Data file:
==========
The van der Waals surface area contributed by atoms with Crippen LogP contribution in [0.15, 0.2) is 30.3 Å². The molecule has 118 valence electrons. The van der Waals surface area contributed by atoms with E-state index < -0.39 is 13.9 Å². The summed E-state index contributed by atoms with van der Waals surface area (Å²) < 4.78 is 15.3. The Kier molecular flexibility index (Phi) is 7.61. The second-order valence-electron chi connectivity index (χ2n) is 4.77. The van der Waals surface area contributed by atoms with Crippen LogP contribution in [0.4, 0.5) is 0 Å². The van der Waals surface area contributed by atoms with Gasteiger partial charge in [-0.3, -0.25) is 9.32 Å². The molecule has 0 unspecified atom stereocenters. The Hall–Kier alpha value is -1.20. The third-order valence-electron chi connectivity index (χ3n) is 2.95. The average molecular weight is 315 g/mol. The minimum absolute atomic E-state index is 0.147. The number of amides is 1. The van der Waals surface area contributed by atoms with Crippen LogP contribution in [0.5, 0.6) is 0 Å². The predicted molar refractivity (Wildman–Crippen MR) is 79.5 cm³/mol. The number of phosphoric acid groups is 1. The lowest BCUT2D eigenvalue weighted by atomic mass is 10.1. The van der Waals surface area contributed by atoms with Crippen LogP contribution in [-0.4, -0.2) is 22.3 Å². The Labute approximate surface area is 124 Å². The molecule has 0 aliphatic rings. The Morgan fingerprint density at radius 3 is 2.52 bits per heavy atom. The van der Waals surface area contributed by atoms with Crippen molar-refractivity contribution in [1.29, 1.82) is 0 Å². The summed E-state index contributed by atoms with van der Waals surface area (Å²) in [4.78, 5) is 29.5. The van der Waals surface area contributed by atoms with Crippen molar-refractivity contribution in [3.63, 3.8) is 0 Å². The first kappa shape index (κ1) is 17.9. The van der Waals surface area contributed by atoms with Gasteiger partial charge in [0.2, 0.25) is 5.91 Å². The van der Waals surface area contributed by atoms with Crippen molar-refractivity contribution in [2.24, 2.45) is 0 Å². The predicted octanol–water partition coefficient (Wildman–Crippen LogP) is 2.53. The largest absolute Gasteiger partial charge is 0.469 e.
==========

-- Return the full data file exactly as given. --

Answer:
The van der Waals surface area contributed by atoms with Crippen LogP contribution in [0.15, 0.2) is 30.3 Å². The molecule has 118 valence electrons. The van der Waals surface area contributed by atoms with E-state index < -0.39 is 13.9 Å². The summed E-state index contributed by atoms with van der Waals surface area (Å²) < 4.78 is 15.3. The Kier molecular flexibility index (Phi) is 7.61. The second-order valence-electron chi connectivity index (χ2n) is 4.77. The van der Waals surface area contributed by atoms with Crippen LogP contribution in [0.4, 0.5) is 0 Å². The van der Waals surface area contributed by atoms with Gasteiger partial charge in [-0.3, -0.25) is 9.32 Å². The molecule has 0 unspecified atom stereocenters. The Hall–Kier alpha value is -1.20. The third-order valence-electron chi connectivity index (χ3n) is 2.95. The average molecular weight is 315 g/mol. The minimum absolute atomic E-state index is 0.147. The number of amides is 1. The van der Waals surface area contributed by atoms with Crippen LogP contribution in [0.5, 0.6) is 0 Å². The predicted molar refractivity (Wildman–Crippen MR) is 79.5 cm³/mol. The number of phosphoric acid groups is 1. The lowest BCUT2D eigenvalue weighted by atomic mass is 10.1. The van der Waals surface area contributed by atoms with Crippen LogP contribution in [-0.4, -0.2) is 22.3 Å². The Labute approximate surface area is 124 Å². The molecule has 0 aliphatic rings. The Morgan fingerprint density at radius 3 is 2.52 bits per heavy atom. The van der Waals surface area contributed by atoms with Crippen molar-refractivity contribution in [1.29, 1.82) is 0 Å². The summed E-state index contributed by atoms with van der Waals surface area (Å²) in [4.78, 5) is 29.5. The van der Waals surface area contributed by atoms with Crippen molar-refractivity contribution in [3.63, 3.8) is 0 Å². The first kappa shape index (κ1) is 17.9. The van der Waals surface area contributed by atoms with Gasteiger partial charge in [0.2, 0.25) is 5.91 Å². The van der Waals surface area contributed by atoms with Crippen molar-refractivity contribution in [2.24, 2.45) is 0 Å². The predicted octanol–water partition coefficient (Wildman–Crippen LogP) is 2.53. The largest absolute Gasteiger partial charge is 0.469 e.